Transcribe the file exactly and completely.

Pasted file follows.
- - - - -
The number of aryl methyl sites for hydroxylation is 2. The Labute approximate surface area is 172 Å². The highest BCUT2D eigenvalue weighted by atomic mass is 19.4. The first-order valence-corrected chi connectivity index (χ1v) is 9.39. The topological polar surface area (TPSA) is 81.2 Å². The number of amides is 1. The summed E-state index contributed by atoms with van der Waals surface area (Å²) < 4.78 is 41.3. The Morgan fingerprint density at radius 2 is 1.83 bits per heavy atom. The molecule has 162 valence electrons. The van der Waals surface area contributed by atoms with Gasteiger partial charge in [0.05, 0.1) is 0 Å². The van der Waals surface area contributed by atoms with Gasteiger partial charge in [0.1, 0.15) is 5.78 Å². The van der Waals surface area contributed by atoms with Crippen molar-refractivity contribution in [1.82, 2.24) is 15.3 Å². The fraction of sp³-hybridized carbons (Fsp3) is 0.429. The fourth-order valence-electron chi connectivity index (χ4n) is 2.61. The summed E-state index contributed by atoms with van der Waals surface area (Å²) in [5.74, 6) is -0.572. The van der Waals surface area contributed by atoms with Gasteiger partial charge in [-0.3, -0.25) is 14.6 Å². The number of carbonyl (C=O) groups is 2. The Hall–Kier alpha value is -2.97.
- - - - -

The number of aryl methyl sites for hydroxylation is 2. The Labute approximate surface area is 172 Å². The highest BCUT2D eigenvalue weighted by atomic mass is 19.4. The first-order valence-corrected chi connectivity index (χ1v) is 9.39. The topological polar surface area (TPSA) is 81.2 Å². The number of amides is 1. The summed E-state index contributed by atoms with van der Waals surface area (Å²) < 4.78 is 41.3. The Morgan fingerprint density at radius 2 is 1.83 bits per heavy atom. The molecule has 162 valence electrons. The van der Waals surface area contributed by atoms with Gasteiger partial charge in [0.05, 0.1) is 0 Å². The van der Waals surface area contributed by atoms with Gasteiger partial charge in [0.1, 0.15) is 5.78 Å². The van der Waals surface area contributed by atoms with Crippen molar-refractivity contribution in [1.82, 2.24) is 15.3 Å². The fraction of sp³-hybridized carbons (Fsp3) is 0.429. The fourth-order valence-electron chi connectivity index (χ4n) is 2.61. The summed E-state index contributed by atoms with van der Waals surface area (Å²) in [5.74, 6) is -0.572. The van der Waals surface area contributed by atoms with Gasteiger partial charge in [-0.3, -0.25) is 14.6 Å². The number of carbonyl (C=O) groups is 2. The Hall–Kier alpha value is -2.97.